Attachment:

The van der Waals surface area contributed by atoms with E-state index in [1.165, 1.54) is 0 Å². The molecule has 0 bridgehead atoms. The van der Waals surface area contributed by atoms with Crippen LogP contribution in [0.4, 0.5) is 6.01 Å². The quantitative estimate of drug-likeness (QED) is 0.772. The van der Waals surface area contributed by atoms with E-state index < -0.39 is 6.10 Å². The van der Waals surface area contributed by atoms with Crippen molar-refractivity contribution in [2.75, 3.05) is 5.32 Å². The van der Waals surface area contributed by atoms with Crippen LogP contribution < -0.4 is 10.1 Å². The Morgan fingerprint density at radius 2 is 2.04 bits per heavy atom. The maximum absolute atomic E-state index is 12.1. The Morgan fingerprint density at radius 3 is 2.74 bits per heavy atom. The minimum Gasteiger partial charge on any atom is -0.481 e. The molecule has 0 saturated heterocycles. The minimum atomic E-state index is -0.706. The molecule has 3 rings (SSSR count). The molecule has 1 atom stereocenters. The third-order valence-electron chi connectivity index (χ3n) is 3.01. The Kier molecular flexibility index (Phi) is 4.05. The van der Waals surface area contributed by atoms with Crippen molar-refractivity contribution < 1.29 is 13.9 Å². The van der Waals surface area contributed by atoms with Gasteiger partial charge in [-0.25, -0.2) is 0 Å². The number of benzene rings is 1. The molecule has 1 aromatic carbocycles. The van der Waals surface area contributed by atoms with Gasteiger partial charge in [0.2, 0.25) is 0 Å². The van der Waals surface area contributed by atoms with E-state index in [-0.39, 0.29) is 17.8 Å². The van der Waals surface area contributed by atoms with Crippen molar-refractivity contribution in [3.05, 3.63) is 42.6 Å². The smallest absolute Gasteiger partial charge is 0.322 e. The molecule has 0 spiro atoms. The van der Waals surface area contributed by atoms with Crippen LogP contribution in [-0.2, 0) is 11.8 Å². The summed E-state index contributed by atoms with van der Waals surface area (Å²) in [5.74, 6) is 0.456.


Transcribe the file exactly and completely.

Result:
The van der Waals surface area contributed by atoms with E-state index in [1.165, 1.54) is 0 Å². The molecule has 0 bridgehead atoms. The van der Waals surface area contributed by atoms with Crippen LogP contribution in [0.4, 0.5) is 6.01 Å². The quantitative estimate of drug-likeness (QED) is 0.772. The van der Waals surface area contributed by atoms with E-state index < -0.39 is 6.10 Å². The van der Waals surface area contributed by atoms with Crippen molar-refractivity contribution in [2.75, 3.05) is 5.32 Å². The van der Waals surface area contributed by atoms with Crippen LogP contribution < -0.4 is 10.1 Å². The Morgan fingerprint density at radius 2 is 2.04 bits per heavy atom. The maximum absolute atomic E-state index is 12.1. The Morgan fingerprint density at radius 3 is 2.74 bits per heavy atom. The minimum Gasteiger partial charge on any atom is -0.481 e. The molecule has 0 saturated heterocycles. The minimum atomic E-state index is -0.706. The molecule has 3 rings (SSSR count). The molecule has 1 atom stereocenters. The third-order valence-electron chi connectivity index (χ3n) is 3.01. The Kier molecular flexibility index (Phi) is 4.05. The van der Waals surface area contributed by atoms with Crippen molar-refractivity contribution < 1.29 is 13.9 Å². The van der Waals surface area contributed by atoms with Gasteiger partial charge in [-0.25, -0.2) is 0 Å². The number of benzene rings is 1. The molecule has 1 aromatic carbocycles. The van der Waals surface area contributed by atoms with Gasteiger partial charge in [0.2, 0.25) is 0 Å². The van der Waals surface area contributed by atoms with E-state index in [-0.39, 0.29) is 17.8 Å². The van der Waals surface area contributed by atoms with Crippen molar-refractivity contribution in [3.05, 3.63) is 42.6 Å². The smallest absolute Gasteiger partial charge is 0.322 e. The molecule has 0 spiro atoms. The van der Waals surface area contributed by atoms with Crippen LogP contribution in [-0.2, 0) is 11.8 Å². The summed E-state index contributed by atoms with van der Waals surface area (Å²) in [5.74, 6) is 0.456.